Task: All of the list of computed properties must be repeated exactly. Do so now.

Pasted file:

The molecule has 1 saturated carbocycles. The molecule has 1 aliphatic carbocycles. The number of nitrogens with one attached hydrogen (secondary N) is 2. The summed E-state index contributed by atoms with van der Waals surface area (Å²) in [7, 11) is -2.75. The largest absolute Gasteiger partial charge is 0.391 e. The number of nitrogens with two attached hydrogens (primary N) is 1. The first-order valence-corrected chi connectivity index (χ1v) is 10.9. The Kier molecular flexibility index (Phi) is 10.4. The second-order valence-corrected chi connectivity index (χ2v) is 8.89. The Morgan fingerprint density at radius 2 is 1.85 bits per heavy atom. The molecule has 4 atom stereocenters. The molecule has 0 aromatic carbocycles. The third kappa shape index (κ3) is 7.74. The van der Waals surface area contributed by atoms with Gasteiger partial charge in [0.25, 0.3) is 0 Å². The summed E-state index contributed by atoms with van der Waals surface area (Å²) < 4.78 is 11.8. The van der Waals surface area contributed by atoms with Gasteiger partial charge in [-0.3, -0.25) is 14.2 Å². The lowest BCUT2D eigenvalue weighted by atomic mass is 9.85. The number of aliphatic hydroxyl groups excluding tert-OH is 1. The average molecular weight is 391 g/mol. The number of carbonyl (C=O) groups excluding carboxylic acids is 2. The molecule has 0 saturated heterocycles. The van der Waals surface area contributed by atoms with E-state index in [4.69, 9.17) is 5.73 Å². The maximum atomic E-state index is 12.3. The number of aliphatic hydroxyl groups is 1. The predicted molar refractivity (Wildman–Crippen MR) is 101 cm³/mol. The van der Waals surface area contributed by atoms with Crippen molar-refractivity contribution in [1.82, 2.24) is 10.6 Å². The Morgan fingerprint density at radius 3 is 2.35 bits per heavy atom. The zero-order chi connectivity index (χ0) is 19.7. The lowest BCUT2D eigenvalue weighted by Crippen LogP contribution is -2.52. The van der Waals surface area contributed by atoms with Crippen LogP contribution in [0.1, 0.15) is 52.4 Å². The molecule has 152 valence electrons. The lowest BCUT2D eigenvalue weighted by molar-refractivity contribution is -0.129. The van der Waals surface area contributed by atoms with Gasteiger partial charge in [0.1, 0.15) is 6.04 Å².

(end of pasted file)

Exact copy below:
The molecule has 1 saturated carbocycles. The molecule has 1 aliphatic carbocycles. The number of nitrogens with one attached hydrogen (secondary N) is 2. The summed E-state index contributed by atoms with van der Waals surface area (Å²) in [7, 11) is -2.75. The largest absolute Gasteiger partial charge is 0.391 e. The number of nitrogens with two attached hydrogens (primary N) is 1. The first-order valence-corrected chi connectivity index (χ1v) is 10.9. The Kier molecular flexibility index (Phi) is 10.4. The second-order valence-corrected chi connectivity index (χ2v) is 8.89. The Morgan fingerprint density at radius 2 is 1.85 bits per heavy atom. The molecule has 4 atom stereocenters. The molecule has 0 aromatic carbocycles. The third kappa shape index (κ3) is 7.74. The van der Waals surface area contributed by atoms with Gasteiger partial charge in [0.25, 0.3) is 0 Å². The summed E-state index contributed by atoms with van der Waals surface area (Å²) < 4.78 is 11.8. The van der Waals surface area contributed by atoms with Gasteiger partial charge in [-0.3, -0.25) is 14.2 Å². The lowest BCUT2D eigenvalue weighted by atomic mass is 9.85. The number of aliphatic hydroxyl groups excluding tert-OH is 1. The average molecular weight is 391 g/mol. The number of carbonyl (C=O) groups excluding carboxylic acids is 2. The molecule has 0 saturated heterocycles. The van der Waals surface area contributed by atoms with E-state index in [4.69, 9.17) is 5.73 Å². The maximum atomic E-state index is 12.3. The number of aliphatic hydroxyl groups is 1. The predicted molar refractivity (Wildman–Crippen MR) is 101 cm³/mol. The van der Waals surface area contributed by atoms with Crippen molar-refractivity contribution in [1.82, 2.24) is 10.6 Å². The Morgan fingerprint density at radius 3 is 2.35 bits per heavy atom. The zero-order chi connectivity index (χ0) is 19.7. The lowest BCUT2D eigenvalue weighted by Crippen LogP contribution is -2.52. The van der Waals surface area contributed by atoms with Crippen LogP contribution in [0.1, 0.15) is 52.4 Å². The molecule has 152 valence electrons. The lowest BCUT2D eigenvalue weighted by molar-refractivity contribution is -0.129. The van der Waals surface area contributed by atoms with Gasteiger partial charge in [0.1, 0.15) is 6.04 Å².